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Delayed Pediatric Cancer Diagnosis in Albany: What You Should Consider

While most people think about delayed cancer diagnosis cases in relation to adults who seek an accurate diagnosis from a health care provider after experiencing symptoms or following a routine screening procedure, it is important to know that a delayed cancer diagnosis can also affect younger people, including children. Indeed, delayed pediatric cancer diagnoses occur, resulting in devastating consequences for young kids and their parents. There are various reasons for delayed cancer diagnoses in children, and it is critical to understand that healthcare providers can be accountable just as they can be in an adult delayed cancer diagnosis case. 

What is a Delayed Pediatric Diagnosis in Albany?

A delayed pediatric diagnosis refers to a situation in which a pediatric patient (i.e., a child) does not receive a timely diagnosis. A delayed pediatric cancer diagnosis, a child is not accurately diagnosed with cancer in a timely manner such that the child can receive effective treatment, or such that cancer does not spread and require additional invasive treatments or therapies. 

How Do Delayed Pediatric Cancer Diagnoses Happen?

There are many different causes for a delayed pediatric cancer diagnosis, and some of those causes are more common than others. According to an article published in the journal Cancer and cataloged by the National Library of Medicine, the most common causes of delays in pediatric cancer diagnoses include the following:

  • Patient or parent issue
  • Disease complications
  • Health care negligence

As that article underscores, “the main factors related to diagnosis delay were the child’s age at diagnosis, parent level of education, type of cancer, presentation of symptoms, tumor site, cancer stage, and first medical specialty consulted.” Pediatric cancer cases can be misdiagnosed because the child is too young to accurately identify symptoms or the parent fails to recognize symptoms, as well as because parents are not considering the possibility of cancer and seeking appropriate medical care. At the same time, a health care provider’s negligence, by failing to identify symptoms or to recommend that the child see a specialist for an accurate diagnosis, can be the cause of a harmful delayed diagnosis.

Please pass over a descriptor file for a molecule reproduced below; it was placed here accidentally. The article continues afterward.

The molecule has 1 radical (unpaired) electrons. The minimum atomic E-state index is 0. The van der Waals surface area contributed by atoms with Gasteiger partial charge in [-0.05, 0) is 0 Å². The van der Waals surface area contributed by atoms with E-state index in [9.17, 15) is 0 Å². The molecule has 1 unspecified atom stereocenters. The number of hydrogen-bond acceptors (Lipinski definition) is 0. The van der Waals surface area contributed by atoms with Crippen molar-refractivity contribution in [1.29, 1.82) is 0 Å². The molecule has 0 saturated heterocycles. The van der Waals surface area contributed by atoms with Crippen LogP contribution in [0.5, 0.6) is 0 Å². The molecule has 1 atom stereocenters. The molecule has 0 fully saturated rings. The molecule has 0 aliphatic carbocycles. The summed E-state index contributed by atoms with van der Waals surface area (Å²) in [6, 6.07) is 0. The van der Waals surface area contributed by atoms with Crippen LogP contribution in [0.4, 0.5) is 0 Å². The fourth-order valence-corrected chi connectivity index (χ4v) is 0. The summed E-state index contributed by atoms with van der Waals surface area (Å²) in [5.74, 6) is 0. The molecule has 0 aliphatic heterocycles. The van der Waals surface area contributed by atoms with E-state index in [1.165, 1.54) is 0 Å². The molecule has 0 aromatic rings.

You May Be Able to File a Delayed Diagnosis Claim for a Pediatric Injury in Albany

If a healthcare provider failed to properly diagnose your child’s cancer and your child suffered any harm as a result, it may be possible to file a delayed cancer lawsuit in Albany. The statute of limitations for medical malpractice lawsuits—delayed cancer diagnosis cases are one type of medical malpractice claim—is a bit different than the statute of limitations for other types of personal injury cases. 

Under New York law, the general statute of limitations for a medical malpractice lawsuit is 2.5 years from the date of the healthcare provider’s negligence that gave rise to the injury. As such, for a delayed pediatric cancer diagnosis case, the 2.5-year statute of limitations would start to tick on the date that the provider inaccurately diagnosed your child or merely failed to provide an accurate diagnosis when your child saw the provider. However, it is important to know that there are a couple of key exceptions in delayed pediatric cancer diagnosis cases that may apply to your child’s case.

First, under New York law, the statute of limitations in a medical malpractice lawsuit can be tolled (i.e., paused) in cases where a healthcare provider’s negligent failure to diagnose cancer caused harm. In these types of cases, a plaintiff must file a lawsuit either within 2.5 years from the date that the plaintiff knew or should have known about the delayed diagnosis (but not more than 7 years after the health care provider’s negligence), or within 2.5 years from the last date of continuous treatment. More importantly, in pediatric cases, the statute of limitations can often be tolled for an even longer period of time. In cases involving a pediatric patient, the statute of limitations can be extended to the date the child turns 18 years old (but not more than 10 years from the date of the healthcare provider’s negligence). 

Contact Our Albany Delayed Cancer Diagnosis Attorneys for Assistance with Your Case

If your child has been diagnosed with cancer but was harmed because of a delayed diagnosis, it may be possible to file a claim. One of the experienced Albany delayed cancer diagnosis attorneys at our firm can evaluate your case today and speak with you about options for moving forward with a claim. Pediatric cases can be complex, but our firm is here to help you. Contact Powers & Santola, LLP in Albany for more information.

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